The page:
Maritime officials in Queensland, Australia have ordered all foreign trading ships to essentially self-quarantine before entering their ports due to the coronavirus outbreak.
According to the Maritime Safety Queensland directive, ships will not be able enter Queensland ports until at least 14 days since the ship’s departure from mainland China or South Korea, or if the ship or any persons on board has travelled or transited through a country outside of Australia beginning March 16 or later.
Ships are also required to report immediately if crew member or passenger is showing any coronavirus symptoms that include fever, flu-like symptoms cough, sore throat, headache or difficulty breathing.
The ban is effective immediately.
“This means, for example, that a ship which left a port outside Australian Territorial Waters after 2359 on 15 March 2020 may not enter a Queensland pilotage area until 14 days after the ship left the port,” the MSQ directive says.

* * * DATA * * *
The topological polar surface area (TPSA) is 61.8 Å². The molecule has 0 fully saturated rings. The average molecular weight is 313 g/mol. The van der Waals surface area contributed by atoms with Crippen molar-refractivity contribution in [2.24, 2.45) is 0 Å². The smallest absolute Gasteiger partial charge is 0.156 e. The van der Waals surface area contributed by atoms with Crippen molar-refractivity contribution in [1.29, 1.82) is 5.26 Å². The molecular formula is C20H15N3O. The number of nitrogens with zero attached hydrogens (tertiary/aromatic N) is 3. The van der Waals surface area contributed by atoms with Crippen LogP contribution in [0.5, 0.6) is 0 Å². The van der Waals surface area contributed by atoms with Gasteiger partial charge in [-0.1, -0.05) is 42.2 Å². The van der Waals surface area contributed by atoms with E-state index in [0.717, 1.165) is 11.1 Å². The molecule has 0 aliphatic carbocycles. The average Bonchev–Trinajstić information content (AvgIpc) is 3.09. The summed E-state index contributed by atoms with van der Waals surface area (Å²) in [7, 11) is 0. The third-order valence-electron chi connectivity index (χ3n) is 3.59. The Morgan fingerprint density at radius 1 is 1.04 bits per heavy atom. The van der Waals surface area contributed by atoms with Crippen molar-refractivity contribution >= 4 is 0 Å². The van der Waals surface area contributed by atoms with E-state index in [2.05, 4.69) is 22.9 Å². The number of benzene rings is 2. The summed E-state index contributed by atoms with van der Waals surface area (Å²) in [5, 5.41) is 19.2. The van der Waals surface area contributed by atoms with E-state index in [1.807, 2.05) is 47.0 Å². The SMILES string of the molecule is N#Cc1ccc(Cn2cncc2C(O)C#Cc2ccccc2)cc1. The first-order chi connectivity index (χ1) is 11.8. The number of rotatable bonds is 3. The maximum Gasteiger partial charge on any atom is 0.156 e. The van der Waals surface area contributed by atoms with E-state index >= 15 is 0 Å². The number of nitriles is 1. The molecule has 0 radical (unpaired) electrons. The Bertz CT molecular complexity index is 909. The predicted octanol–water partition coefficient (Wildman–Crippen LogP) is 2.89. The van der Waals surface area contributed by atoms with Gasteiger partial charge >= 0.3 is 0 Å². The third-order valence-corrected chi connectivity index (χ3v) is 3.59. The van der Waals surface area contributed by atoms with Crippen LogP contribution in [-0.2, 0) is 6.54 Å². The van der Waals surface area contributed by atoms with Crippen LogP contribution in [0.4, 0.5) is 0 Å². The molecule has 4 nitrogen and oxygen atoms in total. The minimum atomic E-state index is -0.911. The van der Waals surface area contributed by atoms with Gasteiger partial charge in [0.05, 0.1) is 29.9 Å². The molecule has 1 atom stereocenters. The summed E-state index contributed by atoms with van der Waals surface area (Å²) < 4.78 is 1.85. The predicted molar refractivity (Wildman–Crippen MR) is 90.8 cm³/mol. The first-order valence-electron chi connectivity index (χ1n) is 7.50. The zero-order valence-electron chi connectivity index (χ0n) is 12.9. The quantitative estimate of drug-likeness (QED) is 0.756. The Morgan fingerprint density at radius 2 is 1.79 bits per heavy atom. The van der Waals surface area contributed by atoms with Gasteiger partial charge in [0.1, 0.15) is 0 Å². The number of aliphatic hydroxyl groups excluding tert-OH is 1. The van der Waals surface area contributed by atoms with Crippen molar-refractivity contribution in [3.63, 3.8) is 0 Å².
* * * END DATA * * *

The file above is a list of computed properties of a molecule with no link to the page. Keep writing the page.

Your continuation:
The precautionary measures were slammed by the Australian shipping group Shipping Australia, which said the ban will put desperately needed goods at risk.
“The MSQ policy is reckless and indefensible, cargo ship crews are probably the lowest risk sector in the world with not one cargo ship crew member yet being confirmed as having COVID-19,” said Shipping Australia’s Chief Executive Officer, Rod Nairn.
Nationally, the Prime Minister of Australian has prohibited crew members of commercial vessels that have visited mainland China in the last 14 days from disembarking while berthed in Australia.
Queensland’s major ports include Brisbane, Gladstone, Abbot Point, Hay Point, and Mackay, among others.
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